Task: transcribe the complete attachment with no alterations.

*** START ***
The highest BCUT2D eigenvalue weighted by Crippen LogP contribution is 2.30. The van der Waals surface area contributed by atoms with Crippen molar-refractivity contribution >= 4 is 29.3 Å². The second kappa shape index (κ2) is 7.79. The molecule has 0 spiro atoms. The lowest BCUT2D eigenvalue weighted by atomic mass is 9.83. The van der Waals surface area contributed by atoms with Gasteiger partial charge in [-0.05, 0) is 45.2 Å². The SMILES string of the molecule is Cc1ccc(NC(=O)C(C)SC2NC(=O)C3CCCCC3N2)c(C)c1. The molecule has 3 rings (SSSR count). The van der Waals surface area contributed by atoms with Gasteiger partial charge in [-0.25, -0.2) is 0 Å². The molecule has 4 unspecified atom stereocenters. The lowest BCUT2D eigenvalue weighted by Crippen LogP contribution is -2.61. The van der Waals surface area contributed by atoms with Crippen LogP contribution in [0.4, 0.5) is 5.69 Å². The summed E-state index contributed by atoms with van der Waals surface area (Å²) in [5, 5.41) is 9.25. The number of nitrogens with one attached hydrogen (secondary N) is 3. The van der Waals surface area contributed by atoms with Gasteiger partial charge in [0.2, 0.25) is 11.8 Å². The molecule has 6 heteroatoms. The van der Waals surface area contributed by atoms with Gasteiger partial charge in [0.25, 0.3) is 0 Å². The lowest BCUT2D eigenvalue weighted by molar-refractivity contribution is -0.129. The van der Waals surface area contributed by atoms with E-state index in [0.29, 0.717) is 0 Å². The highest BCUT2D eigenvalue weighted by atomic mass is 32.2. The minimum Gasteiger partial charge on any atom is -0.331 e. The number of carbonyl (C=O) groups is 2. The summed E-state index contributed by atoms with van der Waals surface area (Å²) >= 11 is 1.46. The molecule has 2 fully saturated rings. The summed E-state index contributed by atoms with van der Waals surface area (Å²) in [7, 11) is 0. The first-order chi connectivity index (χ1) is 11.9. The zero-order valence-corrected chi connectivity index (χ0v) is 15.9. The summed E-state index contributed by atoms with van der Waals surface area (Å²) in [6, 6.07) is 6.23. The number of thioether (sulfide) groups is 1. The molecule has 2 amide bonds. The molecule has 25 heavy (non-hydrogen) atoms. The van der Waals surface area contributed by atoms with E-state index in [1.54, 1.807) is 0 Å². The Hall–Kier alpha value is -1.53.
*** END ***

The highest BCUT2D eigenvalue weighted by Crippen LogP contribution is 2.30. The van der Waals surface area contributed by atoms with Crippen molar-refractivity contribution >= 4 is 29.3 Å². The second kappa shape index (κ2) is 7.79. The molecule has 0 spiro atoms. The lowest BCUT2D eigenvalue weighted by atomic mass is 9.83. The van der Waals surface area contributed by atoms with Gasteiger partial charge in [-0.05, 0) is 45.2 Å². The SMILES string of the molecule is Cc1ccc(NC(=O)C(C)SC2NC(=O)C3CCCCC3N2)c(C)c1. The molecule has 3 rings (SSSR count). The van der Waals surface area contributed by atoms with Gasteiger partial charge in [-0.25, -0.2) is 0 Å². The molecule has 4 unspecified atom stereocenters. The lowest BCUT2D eigenvalue weighted by Crippen LogP contribution is -2.61. The van der Waals surface area contributed by atoms with Crippen LogP contribution in [0.4, 0.5) is 5.69 Å². The summed E-state index contributed by atoms with van der Waals surface area (Å²) in [5, 5.41) is 9.25. The number of nitrogens with one attached hydrogen (secondary N) is 3. The van der Waals surface area contributed by atoms with Gasteiger partial charge in [0.2, 0.25) is 11.8 Å². The molecule has 6 heteroatoms. The van der Waals surface area contributed by atoms with Gasteiger partial charge in [0.25, 0.3) is 0 Å². The lowest BCUT2D eigenvalue weighted by molar-refractivity contribution is -0.129. The van der Waals surface area contributed by atoms with E-state index in [0.29, 0.717) is 0 Å². The highest BCUT2D eigenvalue weighted by atomic mass is 32.2. The minimum Gasteiger partial charge on any atom is -0.331 e. The number of carbonyl (C=O) groups is 2. The summed E-state index contributed by atoms with van der Waals surface area (Å²) >= 11 is 1.46. The molecule has 2 fully saturated rings. The summed E-state index contributed by atoms with van der Waals surface area (Å²) in [7, 11) is 0. The first-order chi connectivity index (χ1) is 11.9. The zero-order valence-corrected chi connectivity index (χ0v) is 15.9. The summed E-state index contributed by atoms with van der Waals surface area (Å²) in [6, 6.07) is 6.23. The number of thioether (sulfide) groups is 1. The molecule has 2 amide bonds. The molecule has 25 heavy (non-hydrogen) atoms. The van der Waals surface area contributed by atoms with E-state index in [1.54, 1.807) is 0 Å². The Hall–Kier alpha value is -1.53.